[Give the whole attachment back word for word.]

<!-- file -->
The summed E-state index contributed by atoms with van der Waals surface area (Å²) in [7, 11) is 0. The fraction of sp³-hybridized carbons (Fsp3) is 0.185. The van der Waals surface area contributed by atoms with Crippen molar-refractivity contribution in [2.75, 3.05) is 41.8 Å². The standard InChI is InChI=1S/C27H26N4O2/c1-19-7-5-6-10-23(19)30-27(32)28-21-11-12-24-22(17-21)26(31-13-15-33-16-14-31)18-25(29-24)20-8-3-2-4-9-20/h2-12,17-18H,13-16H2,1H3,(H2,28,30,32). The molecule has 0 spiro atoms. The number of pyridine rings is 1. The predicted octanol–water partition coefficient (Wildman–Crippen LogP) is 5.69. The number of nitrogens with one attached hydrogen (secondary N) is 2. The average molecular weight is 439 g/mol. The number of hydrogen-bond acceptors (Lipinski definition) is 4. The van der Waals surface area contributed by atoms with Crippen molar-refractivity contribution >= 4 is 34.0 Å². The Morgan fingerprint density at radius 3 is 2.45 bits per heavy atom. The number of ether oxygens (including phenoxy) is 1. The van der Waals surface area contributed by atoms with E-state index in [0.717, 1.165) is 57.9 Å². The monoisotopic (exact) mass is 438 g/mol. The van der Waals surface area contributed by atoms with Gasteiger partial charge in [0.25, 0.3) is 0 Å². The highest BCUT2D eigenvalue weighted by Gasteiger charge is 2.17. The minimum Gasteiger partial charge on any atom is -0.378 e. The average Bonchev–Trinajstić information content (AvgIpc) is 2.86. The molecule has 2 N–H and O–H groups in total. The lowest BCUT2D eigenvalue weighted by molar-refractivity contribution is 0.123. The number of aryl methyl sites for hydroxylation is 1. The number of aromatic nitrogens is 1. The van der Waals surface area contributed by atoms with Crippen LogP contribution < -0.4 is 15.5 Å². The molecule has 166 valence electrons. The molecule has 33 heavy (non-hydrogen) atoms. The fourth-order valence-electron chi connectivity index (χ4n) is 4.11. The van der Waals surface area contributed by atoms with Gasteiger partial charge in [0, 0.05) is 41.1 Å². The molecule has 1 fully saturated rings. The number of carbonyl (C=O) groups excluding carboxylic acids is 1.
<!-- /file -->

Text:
The summed E-state index contributed by atoms with van der Waals surface area (Å²) in [7, 11) is 0. The fraction of sp³-hybridized carbons (Fsp3) is 0.185. The van der Waals surface area contributed by atoms with Crippen molar-refractivity contribution in [2.75, 3.05) is 41.8 Å². The standard InChI is InChI=1S/C27H26N4O2/c1-19-7-5-6-10-23(19)30-27(32)28-21-11-12-24-22(17-21)26(31-13-15-33-16-14-31)18-25(29-24)20-8-3-2-4-9-20/h2-12,17-18H,13-16H2,1H3,(H2,28,30,32). The molecule has 0 spiro atoms. The number of pyridine rings is 1. The predicted octanol–water partition coefficient (Wildman–Crippen LogP) is 5.69. The number of nitrogens with one attached hydrogen (secondary N) is 2. The average molecular weight is 439 g/mol. The number of hydrogen-bond acceptors (Lipinski definition) is 4. The van der Waals surface area contributed by atoms with Crippen molar-refractivity contribution >= 4 is 34.0 Å². The Morgan fingerprint density at radius 3 is 2.45 bits per heavy atom. The number of ether oxygens (including phenoxy) is 1. The van der Waals surface area contributed by atoms with E-state index in [0.717, 1.165) is 57.9 Å². The monoisotopic (exact) mass is 438 g/mol. The van der Waals surface area contributed by atoms with Gasteiger partial charge in [0.25, 0.3) is 0 Å². The highest BCUT2D eigenvalue weighted by Gasteiger charge is 2.17. The minimum Gasteiger partial charge on any atom is -0.378 e. The average Bonchev–Trinajstić information content (AvgIpc) is 2.86. The molecule has 2 N–H and O–H groups in total. The lowest BCUT2D eigenvalue weighted by molar-refractivity contribution is 0.123. The number of aryl methyl sites for hydroxylation is 1. The number of aromatic nitrogens is 1. The van der Waals surface area contributed by atoms with Crippen LogP contribution < -0.4 is 15.5 Å². The molecule has 166 valence electrons. The molecule has 33 heavy (non-hydrogen) atoms. The fourth-order valence-electron chi connectivity index (χ4n) is 4.11. The van der Waals surface area contributed by atoms with Gasteiger partial charge in [0, 0.05) is 41.1 Å². The molecule has 1 fully saturated rings. The number of carbonyl (C=O) groups excluding carboxylic acids is 1.